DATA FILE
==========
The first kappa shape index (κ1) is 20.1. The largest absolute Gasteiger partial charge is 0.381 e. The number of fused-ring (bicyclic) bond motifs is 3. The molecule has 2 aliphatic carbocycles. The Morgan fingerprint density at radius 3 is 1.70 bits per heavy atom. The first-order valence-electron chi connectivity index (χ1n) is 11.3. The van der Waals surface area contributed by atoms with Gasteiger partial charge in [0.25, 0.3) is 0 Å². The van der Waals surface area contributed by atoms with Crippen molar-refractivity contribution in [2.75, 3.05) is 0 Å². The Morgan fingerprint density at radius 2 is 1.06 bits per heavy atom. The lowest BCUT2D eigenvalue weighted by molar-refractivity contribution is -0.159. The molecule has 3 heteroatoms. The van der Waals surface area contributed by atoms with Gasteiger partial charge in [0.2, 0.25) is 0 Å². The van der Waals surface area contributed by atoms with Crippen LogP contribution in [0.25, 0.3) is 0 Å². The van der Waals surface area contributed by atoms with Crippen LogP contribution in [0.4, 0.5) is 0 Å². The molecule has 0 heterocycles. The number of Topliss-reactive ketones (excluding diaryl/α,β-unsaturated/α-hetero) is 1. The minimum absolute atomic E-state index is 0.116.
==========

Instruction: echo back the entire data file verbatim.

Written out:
The first kappa shape index (κ1) is 20.1. The largest absolute Gasteiger partial charge is 0.381 e. The number of fused-ring (bicyclic) bond motifs is 3. The molecule has 2 aliphatic carbocycles. The Morgan fingerprint density at radius 3 is 1.70 bits per heavy atom. The first-order valence-electron chi connectivity index (χ1n) is 11.3. The van der Waals surface area contributed by atoms with Gasteiger partial charge in [0.25, 0.3) is 0 Å². The van der Waals surface area contributed by atoms with Crippen molar-refractivity contribution in [2.75, 3.05) is 0 Å². The Morgan fingerprint density at radius 2 is 1.06 bits per heavy atom. The lowest BCUT2D eigenvalue weighted by molar-refractivity contribution is -0.159. The molecule has 3 heteroatoms. The van der Waals surface area contributed by atoms with Gasteiger partial charge in [0.2, 0.25) is 0 Å². The van der Waals surface area contributed by atoms with Crippen LogP contribution in [0.25, 0.3) is 0 Å². The van der Waals surface area contributed by atoms with Crippen LogP contribution in [0.4, 0.5) is 0 Å². The molecule has 0 heterocycles. The number of Topliss-reactive ketones (excluding diaryl/α,β-unsaturated/α-hetero) is 1. The minimum absolute atomic E-state index is 0.116.